Hottest temp Friday in SD: 108 in Chamberlain, Philip, PierreHeat to continue in coming days with little relief
By: Tom Lawrence, The Daily Republic
General Philip H. Sheridan, a Civil War hero, knew hot weather and dry climates all too well. “Fightin’ Phil” Sheridan didn’t care for either one of them.
“If I owned Texas and Hell I would rent out Texas and live in Hell,” he reportedly said.
South Dakotans know that feeling lately. The long, hot summer of 2012 continued Friday, as highs topped 100 in several cities and towns. The hottest temperature in the state Friday was 108, in places including Chamberlain, Pierre and Philip.
The temperature hit 103 in Mitchell. It won’t be any cooler in the next few days, with the forecast calling for 96 in Mitchell today and 97 Sunday, 99 on Monday and 100 on Tuesday. Kyle Weisser, a National Weather Service meteorologist based in Sioux Falls, said the extreme weather will continue for several more days, although perhaps not as hot as it has been.
“But don’t look for the 70s, either,” Weisser said. He understands people are weary of the blazing conditions. Weisser said when he tells his kids to play outside, they give him a funny look.
Such long hot spells are not unprecedented. In July 1936, Mitchell experienced 27 days in a row over 90.
Today will mark 11 days in a row over 90 this year, Weisser said. That makes it the 25th hottest spell in city history.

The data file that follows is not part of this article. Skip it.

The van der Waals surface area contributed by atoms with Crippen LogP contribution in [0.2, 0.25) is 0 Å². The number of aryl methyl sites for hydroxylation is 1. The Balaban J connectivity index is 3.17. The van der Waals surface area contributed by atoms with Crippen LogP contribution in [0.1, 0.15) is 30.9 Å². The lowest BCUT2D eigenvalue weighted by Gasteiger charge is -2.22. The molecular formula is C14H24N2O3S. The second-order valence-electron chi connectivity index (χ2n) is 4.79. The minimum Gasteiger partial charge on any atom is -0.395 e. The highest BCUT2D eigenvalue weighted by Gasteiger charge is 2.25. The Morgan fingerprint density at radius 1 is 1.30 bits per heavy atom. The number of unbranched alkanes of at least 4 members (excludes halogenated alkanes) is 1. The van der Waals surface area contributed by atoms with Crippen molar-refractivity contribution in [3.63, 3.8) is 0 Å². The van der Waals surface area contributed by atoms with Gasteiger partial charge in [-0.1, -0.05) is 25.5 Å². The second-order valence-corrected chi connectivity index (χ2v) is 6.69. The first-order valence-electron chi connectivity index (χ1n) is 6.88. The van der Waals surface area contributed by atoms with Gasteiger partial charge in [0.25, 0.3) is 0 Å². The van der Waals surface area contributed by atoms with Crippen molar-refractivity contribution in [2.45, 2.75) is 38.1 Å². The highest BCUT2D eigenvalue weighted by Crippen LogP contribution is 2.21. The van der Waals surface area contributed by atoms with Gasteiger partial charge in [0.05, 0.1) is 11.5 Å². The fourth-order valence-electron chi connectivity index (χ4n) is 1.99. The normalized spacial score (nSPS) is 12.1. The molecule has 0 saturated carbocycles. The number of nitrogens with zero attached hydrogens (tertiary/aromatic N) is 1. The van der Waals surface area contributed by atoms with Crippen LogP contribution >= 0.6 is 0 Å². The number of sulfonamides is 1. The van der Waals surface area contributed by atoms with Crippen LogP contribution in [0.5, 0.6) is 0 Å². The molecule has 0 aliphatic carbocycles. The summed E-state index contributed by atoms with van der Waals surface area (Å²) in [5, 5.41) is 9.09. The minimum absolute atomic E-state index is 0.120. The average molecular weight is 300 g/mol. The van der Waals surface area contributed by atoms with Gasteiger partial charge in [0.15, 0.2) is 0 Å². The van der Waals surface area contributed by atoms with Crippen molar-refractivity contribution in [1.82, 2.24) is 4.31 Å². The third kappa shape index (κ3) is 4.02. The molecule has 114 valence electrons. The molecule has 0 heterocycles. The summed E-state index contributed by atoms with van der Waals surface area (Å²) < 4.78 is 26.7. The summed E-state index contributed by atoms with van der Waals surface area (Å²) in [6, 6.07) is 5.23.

But the lack of rain has added to the misery, he said.
“It’s just such dry weather with these conditions,” Weisser said. “It’s like winter. It just keeps dragging on.”
According to the NWS forecast, “elevated humidity levels, especially east of the James River, will add to the discomfort for many people through this period, with afternoon heat index values of 95 to 105 likely across the region most days.”
It notes that heat is the No. 1 weather-related killer in the United States, resulting in hundreds of fatalities each year.
“Be sure to check up on relatives and neighbors during this period of prolonged heat, especially the elderly and those without air conditioning,” it states. “People and pets enclosed in parked vehicles are at great risk. Studies have shown that the temperature inside a parked vehicle can rapidly rise to a dangerous level for children, pets and even adults.”